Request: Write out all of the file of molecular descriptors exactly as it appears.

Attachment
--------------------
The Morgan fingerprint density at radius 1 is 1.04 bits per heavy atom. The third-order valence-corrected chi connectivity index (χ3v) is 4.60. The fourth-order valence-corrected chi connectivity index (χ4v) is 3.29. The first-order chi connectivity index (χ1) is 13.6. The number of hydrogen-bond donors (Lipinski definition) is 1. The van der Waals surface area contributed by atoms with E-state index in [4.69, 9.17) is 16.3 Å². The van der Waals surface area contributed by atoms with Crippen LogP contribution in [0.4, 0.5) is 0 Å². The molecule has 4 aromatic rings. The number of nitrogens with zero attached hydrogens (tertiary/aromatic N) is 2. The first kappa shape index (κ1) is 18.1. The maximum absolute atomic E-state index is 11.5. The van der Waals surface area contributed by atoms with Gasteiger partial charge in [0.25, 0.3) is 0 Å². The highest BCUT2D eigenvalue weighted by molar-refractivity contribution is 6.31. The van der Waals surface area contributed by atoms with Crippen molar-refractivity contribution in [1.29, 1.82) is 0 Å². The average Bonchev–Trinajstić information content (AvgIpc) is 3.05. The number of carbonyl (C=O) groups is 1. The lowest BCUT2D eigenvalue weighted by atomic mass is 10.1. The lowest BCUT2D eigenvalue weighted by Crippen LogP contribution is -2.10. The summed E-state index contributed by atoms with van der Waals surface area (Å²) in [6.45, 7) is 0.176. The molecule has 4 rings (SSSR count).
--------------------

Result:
The Morgan fingerprint density at radius 1 is 1.04 bits per heavy atom. The third-order valence-corrected chi connectivity index (χ3v) is 4.60. The fourth-order valence-corrected chi connectivity index (χ4v) is 3.29. The first-order chi connectivity index (χ1) is 13.6. The number of hydrogen-bond donors (Lipinski definition) is 1. The van der Waals surface area contributed by atoms with E-state index in [4.69, 9.17) is 16.3 Å². The van der Waals surface area contributed by atoms with Crippen LogP contribution in [0.4, 0.5) is 0 Å². The molecule has 4 aromatic rings. The number of nitrogens with zero attached hydrogens (tertiary/aromatic N) is 2. The first kappa shape index (κ1) is 18.1. The maximum absolute atomic E-state index is 11.5. The van der Waals surface area contributed by atoms with Gasteiger partial charge in [0.25, 0.3) is 0 Å². The highest BCUT2D eigenvalue weighted by molar-refractivity contribution is 6.31. The van der Waals surface area contributed by atoms with Crippen molar-refractivity contribution in [1.29, 1.82) is 0 Å². The average Bonchev–Trinajstić information content (AvgIpc) is 3.05. The number of carbonyl (C=O) groups is 1. The lowest BCUT2D eigenvalue weighted by atomic mass is 10.1. The lowest BCUT2D eigenvalue weighted by Crippen LogP contribution is -2.10. The summed E-state index contributed by atoms with van der Waals surface area (Å²) in [6.45, 7) is 0.176. The molecule has 4 rings (SSSR count).